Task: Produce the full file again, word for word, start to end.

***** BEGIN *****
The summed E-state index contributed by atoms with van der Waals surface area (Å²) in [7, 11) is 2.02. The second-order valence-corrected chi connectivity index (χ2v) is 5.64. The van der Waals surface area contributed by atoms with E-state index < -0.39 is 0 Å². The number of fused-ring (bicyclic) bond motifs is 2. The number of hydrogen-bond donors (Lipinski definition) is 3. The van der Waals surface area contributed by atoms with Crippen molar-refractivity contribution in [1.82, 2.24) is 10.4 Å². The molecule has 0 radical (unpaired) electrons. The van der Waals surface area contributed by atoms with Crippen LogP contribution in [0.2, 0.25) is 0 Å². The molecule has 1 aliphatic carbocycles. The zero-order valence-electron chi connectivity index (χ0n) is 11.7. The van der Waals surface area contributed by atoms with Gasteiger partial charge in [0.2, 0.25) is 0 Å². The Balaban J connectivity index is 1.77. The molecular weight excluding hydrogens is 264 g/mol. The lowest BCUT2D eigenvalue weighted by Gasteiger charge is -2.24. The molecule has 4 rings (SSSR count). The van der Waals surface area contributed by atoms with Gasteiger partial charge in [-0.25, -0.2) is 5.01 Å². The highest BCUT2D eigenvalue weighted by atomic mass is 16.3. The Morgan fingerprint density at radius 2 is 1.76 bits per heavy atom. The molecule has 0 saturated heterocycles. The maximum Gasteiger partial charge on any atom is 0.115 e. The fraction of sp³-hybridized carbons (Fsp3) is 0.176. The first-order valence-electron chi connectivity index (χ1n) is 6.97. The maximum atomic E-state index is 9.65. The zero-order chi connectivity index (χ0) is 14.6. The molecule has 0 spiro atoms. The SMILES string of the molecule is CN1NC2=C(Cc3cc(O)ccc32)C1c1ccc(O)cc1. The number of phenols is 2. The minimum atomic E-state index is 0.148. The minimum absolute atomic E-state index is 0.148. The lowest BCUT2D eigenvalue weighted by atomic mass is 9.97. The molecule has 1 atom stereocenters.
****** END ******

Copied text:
The summed E-state index contributed by atoms with van der Waals surface area (Å²) in [7, 11) is 2.02. The second-order valence-corrected chi connectivity index (χ2v) is 5.64. The van der Waals surface area contributed by atoms with E-state index < -0.39 is 0 Å². The number of fused-ring (bicyclic) bond motifs is 2. The number of hydrogen-bond donors (Lipinski definition) is 3. The van der Waals surface area contributed by atoms with Crippen molar-refractivity contribution in [1.82, 2.24) is 10.4 Å². The molecule has 0 radical (unpaired) electrons. The van der Waals surface area contributed by atoms with Crippen LogP contribution in [0.2, 0.25) is 0 Å². The molecule has 1 aliphatic carbocycles. The zero-order valence-electron chi connectivity index (χ0n) is 11.7. The van der Waals surface area contributed by atoms with Gasteiger partial charge in [0.2, 0.25) is 0 Å². The Balaban J connectivity index is 1.77. The molecular weight excluding hydrogens is 264 g/mol. The lowest BCUT2D eigenvalue weighted by Gasteiger charge is -2.24. The molecule has 4 rings (SSSR count). The van der Waals surface area contributed by atoms with Gasteiger partial charge in [-0.25, -0.2) is 5.01 Å². The highest BCUT2D eigenvalue weighted by atomic mass is 16.3. The Morgan fingerprint density at radius 2 is 1.76 bits per heavy atom. The molecule has 0 saturated heterocycles. The maximum Gasteiger partial charge on any atom is 0.115 e. The fraction of sp³-hybridized carbons (Fsp3) is 0.176. The first-order valence-electron chi connectivity index (χ1n) is 6.97. The maximum atomic E-state index is 9.65. The zero-order chi connectivity index (χ0) is 14.6. The molecule has 0 spiro atoms. The SMILES string of the molecule is CN1NC2=C(Cc3cc(O)ccc32)C1c1ccc(O)cc1. The number of phenols is 2. The minimum atomic E-state index is 0.148. The minimum absolute atomic E-state index is 0.148. The lowest BCUT2D eigenvalue weighted by atomic mass is 9.97. The molecule has 1 atom stereocenters.